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scientists revolutionize chemotherapy

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Yasmina Kattou, edited by Yanis Darras
10:51 a.m., October 05, 2022

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Is chemotherapy living its revolution? Through a new study, French and American researchers are paving the way for a new subcutaneous treatment. The latter does not require any passage to the hospital, allowing patients to stay at home. A revolution for the 347,000 French people currently undergoing chemotherapy.

It is a revolution that could well change the daily lives of the 347,000 French people suffering from cancer and undergoing chemotherapy. Until now, this heavy treatment required a visit to the hospital. But American and French researchers, supervised by the CNRS, are paving the way for subcutaneous chemotherapy. Objective: to inject chemotherapy as a diabetic would inject insulin without having a small box implanted under the skin, permanently connected to a vein. To achieve this, the scientists modified an active ingredient to allow it to pass into the blood without stagnating under the skin.

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“We actually modified this active ingredient and we attached it to a polymer chain, that is to say, to a macromolecule”, explains Julien Nicolas, research director at the CNRS and responsible for the study. “This polymeric active principle will be soluble in water and it will migrate from the subcutaneous tissues to the bloodstream, as for conventional chemotherapy injected intravenously. But we will have gone through the subcutaneous route”, he adds.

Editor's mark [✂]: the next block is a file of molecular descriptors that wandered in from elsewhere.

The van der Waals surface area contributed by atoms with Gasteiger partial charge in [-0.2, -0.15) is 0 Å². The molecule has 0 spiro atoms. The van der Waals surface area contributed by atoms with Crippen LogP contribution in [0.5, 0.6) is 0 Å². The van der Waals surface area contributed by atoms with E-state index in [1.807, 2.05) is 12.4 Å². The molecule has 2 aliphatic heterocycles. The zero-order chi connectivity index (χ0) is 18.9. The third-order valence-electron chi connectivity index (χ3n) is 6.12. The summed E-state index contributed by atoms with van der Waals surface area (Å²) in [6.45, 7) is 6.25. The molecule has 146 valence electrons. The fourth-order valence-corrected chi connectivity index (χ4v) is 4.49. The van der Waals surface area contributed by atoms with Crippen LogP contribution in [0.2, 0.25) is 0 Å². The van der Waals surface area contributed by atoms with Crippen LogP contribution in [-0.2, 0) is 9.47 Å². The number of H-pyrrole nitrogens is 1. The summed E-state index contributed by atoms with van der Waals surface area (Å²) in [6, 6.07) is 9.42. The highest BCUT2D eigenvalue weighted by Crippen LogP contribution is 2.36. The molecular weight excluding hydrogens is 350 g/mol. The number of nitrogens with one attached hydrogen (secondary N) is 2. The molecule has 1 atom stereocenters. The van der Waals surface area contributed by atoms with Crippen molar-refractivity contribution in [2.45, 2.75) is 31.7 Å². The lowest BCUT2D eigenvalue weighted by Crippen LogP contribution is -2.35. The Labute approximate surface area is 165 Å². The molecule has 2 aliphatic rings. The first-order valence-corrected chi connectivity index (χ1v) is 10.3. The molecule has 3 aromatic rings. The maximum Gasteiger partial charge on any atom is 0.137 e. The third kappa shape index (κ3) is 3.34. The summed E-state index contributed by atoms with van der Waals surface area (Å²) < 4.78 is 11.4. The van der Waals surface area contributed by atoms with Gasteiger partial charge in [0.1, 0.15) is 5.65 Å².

“It could be a big step forward”

This discovery could revolutionize access to chemotherapy and improve patient comfort. “The gesture is simple to perform. There is no need for qualified personnel or specialized infrastructure. There is no a priori need for hospitalization. So leave the patients at home and allow them to receive their treatment at home with a simple subcutaneous injection, that could be a big step forward.”

Now, Julien Nicolas and other researchers hope to raise two and a half million euros to begin clinical trials within two years.

Source: Europe1

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